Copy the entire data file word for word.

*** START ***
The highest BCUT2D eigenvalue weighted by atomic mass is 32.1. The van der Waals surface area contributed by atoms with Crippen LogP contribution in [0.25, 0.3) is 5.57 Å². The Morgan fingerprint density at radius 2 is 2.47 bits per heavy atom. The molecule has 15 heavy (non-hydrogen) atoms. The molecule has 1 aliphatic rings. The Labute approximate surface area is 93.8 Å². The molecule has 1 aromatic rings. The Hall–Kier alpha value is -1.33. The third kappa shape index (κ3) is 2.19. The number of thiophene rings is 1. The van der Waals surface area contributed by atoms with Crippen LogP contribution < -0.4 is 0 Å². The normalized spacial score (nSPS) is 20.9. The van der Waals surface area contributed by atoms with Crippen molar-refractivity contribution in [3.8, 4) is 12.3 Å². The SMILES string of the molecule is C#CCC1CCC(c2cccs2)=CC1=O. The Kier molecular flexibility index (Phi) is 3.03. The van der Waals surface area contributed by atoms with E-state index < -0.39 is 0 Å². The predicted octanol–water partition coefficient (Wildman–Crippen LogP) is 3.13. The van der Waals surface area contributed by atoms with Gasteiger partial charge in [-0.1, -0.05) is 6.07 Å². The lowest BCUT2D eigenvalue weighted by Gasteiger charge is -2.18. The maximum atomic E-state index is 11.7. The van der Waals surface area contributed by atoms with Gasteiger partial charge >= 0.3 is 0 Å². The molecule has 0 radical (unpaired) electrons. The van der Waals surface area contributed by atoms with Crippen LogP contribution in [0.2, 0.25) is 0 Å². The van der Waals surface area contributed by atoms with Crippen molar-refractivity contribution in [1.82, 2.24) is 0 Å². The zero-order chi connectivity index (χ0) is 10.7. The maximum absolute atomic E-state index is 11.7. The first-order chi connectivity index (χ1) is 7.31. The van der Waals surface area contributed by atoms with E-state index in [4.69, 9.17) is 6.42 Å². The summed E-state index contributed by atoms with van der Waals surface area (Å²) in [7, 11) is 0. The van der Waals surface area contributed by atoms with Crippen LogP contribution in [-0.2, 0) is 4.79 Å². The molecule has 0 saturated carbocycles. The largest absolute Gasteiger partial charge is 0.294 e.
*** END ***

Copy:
The highest BCUT2D eigenvalue weighted by atomic mass is 32.1. The van der Waals surface area contributed by atoms with Crippen LogP contribution in [0.25, 0.3) is 5.57 Å². The Morgan fingerprint density at radius 2 is 2.47 bits per heavy atom. The molecule has 15 heavy (non-hydrogen) atoms. The molecule has 1 aliphatic rings. The Labute approximate surface area is 93.8 Å². The molecule has 1 aromatic rings. The Hall–Kier alpha value is -1.33. The third kappa shape index (κ3) is 2.19. The number of thiophene rings is 1. The van der Waals surface area contributed by atoms with Crippen LogP contribution < -0.4 is 0 Å². The normalized spacial score (nSPS) is 20.9. The van der Waals surface area contributed by atoms with Crippen molar-refractivity contribution in [3.8, 4) is 12.3 Å². The SMILES string of the molecule is C#CCC1CCC(c2cccs2)=CC1=O. The Kier molecular flexibility index (Phi) is 3.03. The van der Waals surface area contributed by atoms with E-state index < -0.39 is 0 Å². The predicted octanol–water partition coefficient (Wildman–Crippen LogP) is 3.13. The van der Waals surface area contributed by atoms with Gasteiger partial charge in [-0.1, -0.05) is 6.07 Å². The lowest BCUT2D eigenvalue weighted by Gasteiger charge is -2.18. The maximum atomic E-state index is 11.7. The van der Waals surface area contributed by atoms with Gasteiger partial charge >= 0.3 is 0 Å². The molecule has 0 radical (unpaired) electrons. The van der Waals surface area contributed by atoms with Crippen LogP contribution in [0.2, 0.25) is 0 Å². The van der Waals surface area contributed by atoms with Crippen molar-refractivity contribution in [1.82, 2.24) is 0 Å². The zero-order chi connectivity index (χ0) is 10.7. The maximum absolute atomic E-state index is 11.7. The first-order chi connectivity index (χ1) is 7.31. The van der Waals surface area contributed by atoms with E-state index in [4.69, 9.17) is 6.42 Å². The summed E-state index contributed by atoms with van der Waals surface area (Å²) in [7, 11) is 0. The van der Waals surface area contributed by atoms with Crippen LogP contribution in [-0.2, 0) is 4.79 Å². The molecule has 0 saturated carbocycles. The largest absolute Gasteiger partial charge is 0.294 e.